You Don’t Need Intensive Training To Pilot The Deepflight Dragon Submersible

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There are now more than a few choices in small submersibles for doing underwater explorations with just a couple of people in tow (heck, there's even a pedal-powered one). The Deepflight Dragon sets itself apart by possibly being the safest and the simplest to operate.

Using a proprietary technology called DeepFlight Dive Manager, the watercraft autonomously handles the monitoring and management of most of the watercraft's critical functions. As such, it eliminates the need to bring in a professional pilot. All you have to do is set the depth limit and maneuver it around the water, with the system autonomously handling altitude control, battery consumption, oxygen flow, and everything else to ensure you stay running underwater.

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The Deepflight Dragon can accommodate up to two people in individual cockpits, with control of the watercraft easily transferred from one person to another during a ride. It can take passengers to depths of up to 400 feet, while running at cruising speeds of 4 knots, with a hover function that uses pure vertical thrust for exploring ship wrecks and underwater canyons. Features include six direct-drive brushless 400 RPM DC thrusters, an underwater battery pack rated at six hours of operation, a form-fitted composite structure, a high-strength composite body, and a full set of life support systems.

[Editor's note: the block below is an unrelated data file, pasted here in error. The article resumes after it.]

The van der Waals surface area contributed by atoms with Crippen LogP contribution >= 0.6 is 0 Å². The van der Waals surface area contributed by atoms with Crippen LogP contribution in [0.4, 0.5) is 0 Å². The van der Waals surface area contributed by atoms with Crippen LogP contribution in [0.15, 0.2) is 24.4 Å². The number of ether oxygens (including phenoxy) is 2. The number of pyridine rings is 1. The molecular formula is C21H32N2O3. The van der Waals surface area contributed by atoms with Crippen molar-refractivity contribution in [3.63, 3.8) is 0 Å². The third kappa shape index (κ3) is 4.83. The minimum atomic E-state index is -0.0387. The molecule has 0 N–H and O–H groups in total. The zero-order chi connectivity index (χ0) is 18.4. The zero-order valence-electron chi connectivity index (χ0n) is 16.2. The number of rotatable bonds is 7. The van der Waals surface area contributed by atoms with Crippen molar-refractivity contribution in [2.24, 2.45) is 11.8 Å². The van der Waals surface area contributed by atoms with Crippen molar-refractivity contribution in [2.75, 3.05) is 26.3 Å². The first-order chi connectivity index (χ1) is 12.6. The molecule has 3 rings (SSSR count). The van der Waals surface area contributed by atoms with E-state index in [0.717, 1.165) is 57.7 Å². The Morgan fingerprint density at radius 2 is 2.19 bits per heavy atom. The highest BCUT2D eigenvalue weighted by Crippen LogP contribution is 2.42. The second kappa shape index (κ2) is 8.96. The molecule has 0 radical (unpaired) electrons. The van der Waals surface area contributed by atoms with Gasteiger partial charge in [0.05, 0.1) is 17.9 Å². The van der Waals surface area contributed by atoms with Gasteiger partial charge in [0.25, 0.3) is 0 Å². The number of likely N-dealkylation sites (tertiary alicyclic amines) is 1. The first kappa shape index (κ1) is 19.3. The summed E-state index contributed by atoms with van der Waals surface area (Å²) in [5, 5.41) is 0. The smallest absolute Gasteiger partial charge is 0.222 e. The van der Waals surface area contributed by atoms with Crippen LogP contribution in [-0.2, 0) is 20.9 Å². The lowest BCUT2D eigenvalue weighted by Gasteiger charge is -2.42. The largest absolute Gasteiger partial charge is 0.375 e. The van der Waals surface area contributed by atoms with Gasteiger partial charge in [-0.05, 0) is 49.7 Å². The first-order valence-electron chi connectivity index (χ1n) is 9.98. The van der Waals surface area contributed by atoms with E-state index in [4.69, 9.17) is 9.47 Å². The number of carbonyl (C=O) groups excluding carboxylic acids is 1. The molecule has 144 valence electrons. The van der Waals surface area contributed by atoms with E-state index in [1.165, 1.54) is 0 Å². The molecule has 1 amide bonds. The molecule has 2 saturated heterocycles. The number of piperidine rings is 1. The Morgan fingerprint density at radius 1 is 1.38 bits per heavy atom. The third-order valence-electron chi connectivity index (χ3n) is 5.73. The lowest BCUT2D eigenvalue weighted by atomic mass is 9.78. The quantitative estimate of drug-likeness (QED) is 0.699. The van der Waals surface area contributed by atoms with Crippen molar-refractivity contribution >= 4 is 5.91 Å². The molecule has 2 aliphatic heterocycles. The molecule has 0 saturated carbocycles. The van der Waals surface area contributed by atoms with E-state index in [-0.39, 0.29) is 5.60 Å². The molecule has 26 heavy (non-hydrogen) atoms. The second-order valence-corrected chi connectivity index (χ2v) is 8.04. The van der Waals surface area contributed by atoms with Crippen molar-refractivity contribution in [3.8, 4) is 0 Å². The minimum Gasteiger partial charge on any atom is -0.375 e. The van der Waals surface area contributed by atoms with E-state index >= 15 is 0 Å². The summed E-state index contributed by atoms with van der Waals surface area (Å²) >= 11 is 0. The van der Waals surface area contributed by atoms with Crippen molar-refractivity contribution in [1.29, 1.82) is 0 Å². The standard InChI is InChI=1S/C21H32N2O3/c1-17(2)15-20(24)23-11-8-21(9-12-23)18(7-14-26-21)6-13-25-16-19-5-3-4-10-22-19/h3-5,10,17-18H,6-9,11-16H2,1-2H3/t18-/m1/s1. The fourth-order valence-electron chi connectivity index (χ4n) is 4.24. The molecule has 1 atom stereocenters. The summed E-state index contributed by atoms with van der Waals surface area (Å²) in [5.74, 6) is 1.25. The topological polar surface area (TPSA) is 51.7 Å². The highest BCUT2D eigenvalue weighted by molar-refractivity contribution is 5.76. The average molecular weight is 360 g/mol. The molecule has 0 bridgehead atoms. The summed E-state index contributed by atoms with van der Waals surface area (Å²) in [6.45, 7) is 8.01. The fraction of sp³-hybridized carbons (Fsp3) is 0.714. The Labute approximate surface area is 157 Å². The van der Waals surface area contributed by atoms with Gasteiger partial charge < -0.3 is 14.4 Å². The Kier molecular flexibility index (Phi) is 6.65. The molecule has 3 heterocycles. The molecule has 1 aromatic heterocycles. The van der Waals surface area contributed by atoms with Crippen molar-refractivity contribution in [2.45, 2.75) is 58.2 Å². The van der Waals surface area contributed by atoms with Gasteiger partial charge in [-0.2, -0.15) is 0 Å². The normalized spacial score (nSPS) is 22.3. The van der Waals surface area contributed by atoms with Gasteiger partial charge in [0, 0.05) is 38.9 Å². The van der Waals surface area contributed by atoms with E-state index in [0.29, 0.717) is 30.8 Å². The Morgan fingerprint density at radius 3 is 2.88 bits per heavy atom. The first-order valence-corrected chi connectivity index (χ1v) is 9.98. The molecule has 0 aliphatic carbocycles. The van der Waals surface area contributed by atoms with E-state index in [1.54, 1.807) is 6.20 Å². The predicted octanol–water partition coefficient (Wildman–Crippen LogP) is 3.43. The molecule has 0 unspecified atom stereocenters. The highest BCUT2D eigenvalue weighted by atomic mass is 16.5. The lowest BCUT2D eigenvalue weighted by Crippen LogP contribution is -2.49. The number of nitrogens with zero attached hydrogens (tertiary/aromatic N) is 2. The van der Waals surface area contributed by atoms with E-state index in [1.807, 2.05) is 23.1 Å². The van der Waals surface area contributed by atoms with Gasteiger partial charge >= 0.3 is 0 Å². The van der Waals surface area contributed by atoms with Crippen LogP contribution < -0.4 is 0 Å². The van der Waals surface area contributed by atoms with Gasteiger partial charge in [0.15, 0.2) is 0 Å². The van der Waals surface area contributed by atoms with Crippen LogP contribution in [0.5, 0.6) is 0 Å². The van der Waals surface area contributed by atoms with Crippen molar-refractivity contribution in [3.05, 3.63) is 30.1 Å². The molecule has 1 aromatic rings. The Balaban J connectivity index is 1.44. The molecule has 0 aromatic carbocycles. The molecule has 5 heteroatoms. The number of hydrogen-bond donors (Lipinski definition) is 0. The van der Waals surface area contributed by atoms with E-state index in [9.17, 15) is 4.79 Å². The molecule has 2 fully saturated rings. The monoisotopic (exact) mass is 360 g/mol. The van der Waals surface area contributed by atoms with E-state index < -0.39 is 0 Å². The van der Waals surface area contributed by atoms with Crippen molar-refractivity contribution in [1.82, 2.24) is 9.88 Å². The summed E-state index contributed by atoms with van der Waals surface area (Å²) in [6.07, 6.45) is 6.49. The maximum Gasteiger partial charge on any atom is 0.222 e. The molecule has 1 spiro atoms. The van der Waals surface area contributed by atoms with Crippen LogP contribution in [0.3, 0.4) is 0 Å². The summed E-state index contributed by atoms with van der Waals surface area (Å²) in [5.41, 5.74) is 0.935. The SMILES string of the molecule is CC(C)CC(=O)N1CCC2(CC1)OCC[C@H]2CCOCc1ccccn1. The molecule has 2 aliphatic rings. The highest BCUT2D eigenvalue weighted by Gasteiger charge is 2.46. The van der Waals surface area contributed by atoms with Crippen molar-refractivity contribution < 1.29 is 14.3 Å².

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Measuring just 16.5 feet in length and weighing 4,000 pounds, it can work with most yacht tender systems, requiring no modifications whatsoever. It also has positive buoyancy, which means any time the sub isn’t using its motors, it just naturally floats to the surface, ensuring you won’t be stuck underwater, in case a battery mishap occurs.

Available now, the Deepflight Dragon is priced at $1.5 million.

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